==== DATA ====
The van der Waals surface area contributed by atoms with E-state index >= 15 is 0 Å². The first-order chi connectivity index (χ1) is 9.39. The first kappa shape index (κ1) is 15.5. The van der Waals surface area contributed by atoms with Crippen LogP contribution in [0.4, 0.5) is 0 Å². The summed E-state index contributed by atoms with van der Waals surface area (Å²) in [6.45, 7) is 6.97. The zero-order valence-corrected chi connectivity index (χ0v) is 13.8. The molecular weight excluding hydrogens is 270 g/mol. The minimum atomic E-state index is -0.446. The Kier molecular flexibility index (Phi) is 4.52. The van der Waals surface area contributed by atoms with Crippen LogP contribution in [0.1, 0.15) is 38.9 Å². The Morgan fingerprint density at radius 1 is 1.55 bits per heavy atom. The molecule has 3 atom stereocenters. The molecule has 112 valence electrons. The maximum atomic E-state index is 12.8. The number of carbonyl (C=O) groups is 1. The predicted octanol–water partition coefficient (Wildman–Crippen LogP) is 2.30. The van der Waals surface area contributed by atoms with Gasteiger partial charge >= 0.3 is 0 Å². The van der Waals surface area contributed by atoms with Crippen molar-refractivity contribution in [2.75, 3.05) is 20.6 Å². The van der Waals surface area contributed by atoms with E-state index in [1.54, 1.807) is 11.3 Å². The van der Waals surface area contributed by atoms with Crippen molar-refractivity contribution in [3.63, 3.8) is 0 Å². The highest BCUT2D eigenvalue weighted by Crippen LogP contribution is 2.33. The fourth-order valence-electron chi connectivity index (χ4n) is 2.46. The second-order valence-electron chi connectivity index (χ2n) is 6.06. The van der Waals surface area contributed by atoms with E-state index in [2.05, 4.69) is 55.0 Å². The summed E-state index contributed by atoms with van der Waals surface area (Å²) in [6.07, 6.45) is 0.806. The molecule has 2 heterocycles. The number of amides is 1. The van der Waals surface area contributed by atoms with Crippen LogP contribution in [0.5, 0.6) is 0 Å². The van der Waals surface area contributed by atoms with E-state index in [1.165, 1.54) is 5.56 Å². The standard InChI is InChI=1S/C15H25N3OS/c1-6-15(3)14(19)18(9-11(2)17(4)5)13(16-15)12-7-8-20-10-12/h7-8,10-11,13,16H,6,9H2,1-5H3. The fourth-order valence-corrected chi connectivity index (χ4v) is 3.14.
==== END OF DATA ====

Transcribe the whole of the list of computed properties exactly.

The van der Waals surface area contributed by atoms with E-state index >= 15 is 0 Å². The first-order chi connectivity index (χ1) is 9.39. The first kappa shape index (κ1) is 15.5. The van der Waals surface area contributed by atoms with Crippen LogP contribution in [0.4, 0.5) is 0 Å². The summed E-state index contributed by atoms with van der Waals surface area (Å²) in [6.45, 7) is 6.97. The zero-order valence-corrected chi connectivity index (χ0v) is 13.8. The molecular weight excluding hydrogens is 270 g/mol. The minimum atomic E-state index is -0.446. The Kier molecular flexibility index (Phi) is 4.52. The van der Waals surface area contributed by atoms with Crippen LogP contribution in [0.1, 0.15) is 38.9 Å². The Morgan fingerprint density at radius 1 is 1.55 bits per heavy atom. The molecule has 3 atom stereocenters. The molecule has 112 valence electrons. The maximum atomic E-state index is 12.8. The number of carbonyl (C=O) groups is 1. The predicted octanol–water partition coefficient (Wildman–Crippen LogP) is 2.30. The van der Waals surface area contributed by atoms with Gasteiger partial charge >= 0.3 is 0 Å². The van der Waals surface area contributed by atoms with Crippen molar-refractivity contribution in [2.75, 3.05) is 20.6 Å². The van der Waals surface area contributed by atoms with E-state index in [1.54, 1.807) is 11.3 Å². The van der Waals surface area contributed by atoms with Crippen molar-refractivity contribution in [3.63, 3.8) is 0 Å². The highest BCUT2D eigenvalue weighted by Crippen LogP contribution is 2.33. The fourth-order valence-electron chi connectivity index (χ4n) is 2.46. The second-order valence-electron chi connectivity index (χ2n) is 6.06. The van der Waals surface area contributed by atoms with E-state index in [2.05, 4.69) is 55.0 Å². The summed E-state index contributed by atoms with van der Waals surface area (Å²) in [6.07, 6.45) is 0.806. The molecule has 2 heterocycles. The number of amides is 1. The van der Waals surface area contributed by atoms with Crippen LogP contribution in [0.5, 0.6) is 0 Å². The van der Waals surface area contributed by atoms with E-state index in [1.165, 1.54) is 5.56 Å². The standard InChI is InChI=1S/C15H25N3OS/c1-6-15(3)14(19)18(9-11(2)17(4)5)13(16-15)12-7-8-20-10-12/h7-8,10-11,13,16H,6,9H2,1-5H3. The fourth-order valence-corrected chi connectivity index (χ4v) is 3.14.